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The night birds
Thomas Maltman
Adult Fiction MALTMAN

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From Publishers' Weekly:

Set in the 1860s and '70s, Maltman's superb debut evokes a Midwest lacerated by clashes between European and Native American, slaveowner and abolitionist, killer and healer, nature and culture. Asa Senger, a lonely 14-year-old boy, is at first wary when his father's sister, Hazel, arrives at his parents' Minnesota home after a long stay in a faraway asylum, but he comes to cherish the mysterious Hazel's warmth and company. Through her stories, Asa learns of his family's bitter past: the lore and dreams of their German forebears, their place in the bitter divide over slavery and, most complex of all, the bond between Hazel and the Dakotan warrior Wanikiya that deepens despite the violence between their peoples. Maltman excels at giving even his most harrowing scenes an understated realism and at painting characters who are richly, sometimes disturbingly, human. The novel sustains its tension right to the moment it ends with an adult Asa at peace with his own complicated heritage-a tentative redemption that, the book's events as well as our own world's disorders suggest, is the best for which the human heart can hope. (Aug.) (c) Copyright PWxyz, LLC. All rights reserved

From Library Journal:

In his debut novel, Maltman traces the intertwining stories of two generations of the Senger family, who fled sectarian fighting in Civil War-era Missouri to settle on the Minnesota prairie. When Aunt Hazel, long thought dead, is released from the state mental hospital, she brings with her a hidden part of the family history--an account of the family's involvement with the neighboring Dakota and its subsequent role in the Sioux uprising. One measure of successful historical fiction is whether it transmits a strong sense of place, and on this count, Maltman succeeds admirably. But while lush narrative passages aptly evoke the setting, a lack of character development leaves us wondering about those who populate the landscape. Hazel's storytelling is a central feature of the novel, but her voice is neither as strong nor as consistent as one would wish. However, Maltman avoids the romanticism often found in fictional treatments of Native Americans and writes a novel that, despite its flaws, earns our admiration for its ambition and tenacity. Recommended for all libraries.--Chris Pusateri, Jefferson Cty. P.L., Lakewood, CO (c) Copyright 2010. Library Journals LLC, a wholly owned subsidiary of Media Source, Inc. No redistribution permitted.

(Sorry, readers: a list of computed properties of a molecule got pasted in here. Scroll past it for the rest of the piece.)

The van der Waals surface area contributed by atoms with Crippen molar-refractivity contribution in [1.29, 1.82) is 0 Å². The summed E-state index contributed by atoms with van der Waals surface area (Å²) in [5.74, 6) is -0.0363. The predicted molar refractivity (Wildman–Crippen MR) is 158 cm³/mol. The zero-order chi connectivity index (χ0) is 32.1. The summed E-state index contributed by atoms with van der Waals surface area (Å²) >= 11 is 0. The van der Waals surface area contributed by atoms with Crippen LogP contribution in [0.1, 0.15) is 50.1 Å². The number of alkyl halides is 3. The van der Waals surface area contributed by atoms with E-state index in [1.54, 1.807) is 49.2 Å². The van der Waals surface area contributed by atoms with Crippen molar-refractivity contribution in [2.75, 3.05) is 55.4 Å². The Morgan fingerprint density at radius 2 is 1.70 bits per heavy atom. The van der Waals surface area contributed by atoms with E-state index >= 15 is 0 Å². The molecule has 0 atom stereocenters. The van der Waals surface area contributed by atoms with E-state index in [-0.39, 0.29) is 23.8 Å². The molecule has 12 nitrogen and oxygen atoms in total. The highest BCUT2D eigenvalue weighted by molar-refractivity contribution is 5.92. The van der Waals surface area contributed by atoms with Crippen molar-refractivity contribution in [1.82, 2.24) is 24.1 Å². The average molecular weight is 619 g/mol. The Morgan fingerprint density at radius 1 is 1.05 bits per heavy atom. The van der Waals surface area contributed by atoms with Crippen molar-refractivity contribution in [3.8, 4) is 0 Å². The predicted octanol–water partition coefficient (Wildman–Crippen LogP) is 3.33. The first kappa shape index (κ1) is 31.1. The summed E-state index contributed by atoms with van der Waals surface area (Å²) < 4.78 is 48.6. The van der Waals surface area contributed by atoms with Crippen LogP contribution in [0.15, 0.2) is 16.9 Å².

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main characters Asa Senger
Age: 14
Aunt comes to live with his family; learns of his family's past through Hazel's stories.

Asa's aunt; spent time in an asylum; friends with Wanikiya.

Native American
Friends with Hazel.

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